Prime Minister Stefan Lofven, whose center-left Social Democrats have dominated politics since 1914 but are now unlikely to secure a ruling majority, told Reuters the spread of false or distorted information online risked shaking “the foundations of democracy” if left unchecked.

The Institute, a department of Oxford University, analyzed 275,000 tweets about the Swedish election from a 10-day period in August. It counted articles shared from websites it identified as “junk news” sources, defined as outlets which “deliberately publish misleading, deceptive or incorrect information purporting to be real news”.

“Roughly speaking, for every two professional content articles shared, one junk news article was shared. Junk news therefore constituted a significant part of the conversation around the Swedish general election,” it said.

A Twitter spokesman declined to comment on the results of the study.

Facebook, where interactions between users are harder to track, said it was working with Swedish officials to help voters spot disinformation. It has also partnered with Viralgranskaren – an arm of Sweden’s Metro newspaper – to identify, demote and counterbalance “false news” on its site.

Joakim Wallerstein, head of communications for the Sweden Democrats, said he had no knowledge of or interest in the party sympathies of media outlets. Asked to comment on his party’s relationship with the sites identified by the study, he said he had been interviewed by one of them once.

“I think it is strange that a foreign institute is trying to label various news outlets in Sweden as ‘junk news’ and release such a report in connection to an election,” he said.

“DECEPTIVE TOOLS”

Swedish security officials say there is currently no evidence of a coordinated online attempt by foreign powers to sway the Sept. 9 vote, despite repeated government warnings about the threat.

But Mikael Tofvesson, head of the counter influence team at the Swedish Civil Contingencies Agency (MSB), a government agency tasked with safeguarding the election, said the widespread sharing of false or distorted information makes countries more vulnerable to hostile influence operations.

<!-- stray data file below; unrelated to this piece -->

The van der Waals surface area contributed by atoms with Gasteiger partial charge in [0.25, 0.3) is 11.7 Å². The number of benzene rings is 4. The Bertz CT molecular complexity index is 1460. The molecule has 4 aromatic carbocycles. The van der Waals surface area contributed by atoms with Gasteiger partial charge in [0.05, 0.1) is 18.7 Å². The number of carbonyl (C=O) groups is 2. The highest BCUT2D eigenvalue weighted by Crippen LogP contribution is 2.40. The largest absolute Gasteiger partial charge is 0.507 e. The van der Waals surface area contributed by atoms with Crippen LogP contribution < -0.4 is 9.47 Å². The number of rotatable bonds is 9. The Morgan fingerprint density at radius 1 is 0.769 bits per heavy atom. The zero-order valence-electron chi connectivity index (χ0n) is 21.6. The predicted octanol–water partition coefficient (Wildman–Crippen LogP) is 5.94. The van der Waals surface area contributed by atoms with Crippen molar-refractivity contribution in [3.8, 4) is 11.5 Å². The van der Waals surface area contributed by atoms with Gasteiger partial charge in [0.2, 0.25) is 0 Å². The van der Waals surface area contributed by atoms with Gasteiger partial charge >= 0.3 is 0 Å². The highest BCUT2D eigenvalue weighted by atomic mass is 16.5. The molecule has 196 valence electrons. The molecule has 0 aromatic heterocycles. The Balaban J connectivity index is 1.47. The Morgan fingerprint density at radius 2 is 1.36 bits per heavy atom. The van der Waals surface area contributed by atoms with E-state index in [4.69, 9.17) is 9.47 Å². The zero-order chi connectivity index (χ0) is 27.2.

“Incorrect and biased reporting promotes a harder, harsher tone in the debate, which makes it easier to throw in disinformation and other deceptive tools,” he said.

Lisa-Maria Neudert, a researcher from the Oxford Internet Institute’s Project on Computational Propaganda, said most of the “junk news” in Sweden supported right-wing policies, and was largely focused on issues around immigration and Islam.

The top three “junk news” sources identified by the study – right-wing websites Samhallsnytt, Nyheter Idag and Fria Tider – accounted for more than 85 percent of the “junk news” content.

Samhallsnytt received donations through the personal bank account of a Sweden Democrat member between 2011-2013 when it operated under the name Avpixlat. A former Sweden Democrat member of parliament, who also previously ran the party’s youth wing, is listed on the Samhallsnytt website as a columnist.

Samhallsnytt often publishes articles saying Sweden is under threat from Islam. In June, for example, it said a youth soccer tournament in the second-biggest city had banned pork as “haram” – or forbidden under Islamic law. The article is still online with the headline: “Islam is the new foundation of the Gothia Cup – pork proclaimed ‘haram’”.

A tournament organizer told the Dagens Nyheter newspaper that caterers had not served pork for more than 10 years for practical reasons, and there was no ban against eating or selling pork at the event.

Samhallsnytt and Fria Tider did not respond to repeated requests for comment.

Commenting before the Oxford study was published, Nyheter Idag founder Chang Frick disputed the “junk news” label and said his website followed ethical journalistic practices, citing its membership of Sweden’s self-regulated Press Council body.

“Yes, we put our editorial perspective on news, of course, like everyone else,” he said. “If you are doing a tabloid you cannot have dry, boring headlines, it should have some punch to it. But we do not lie, we do not make false accusations.”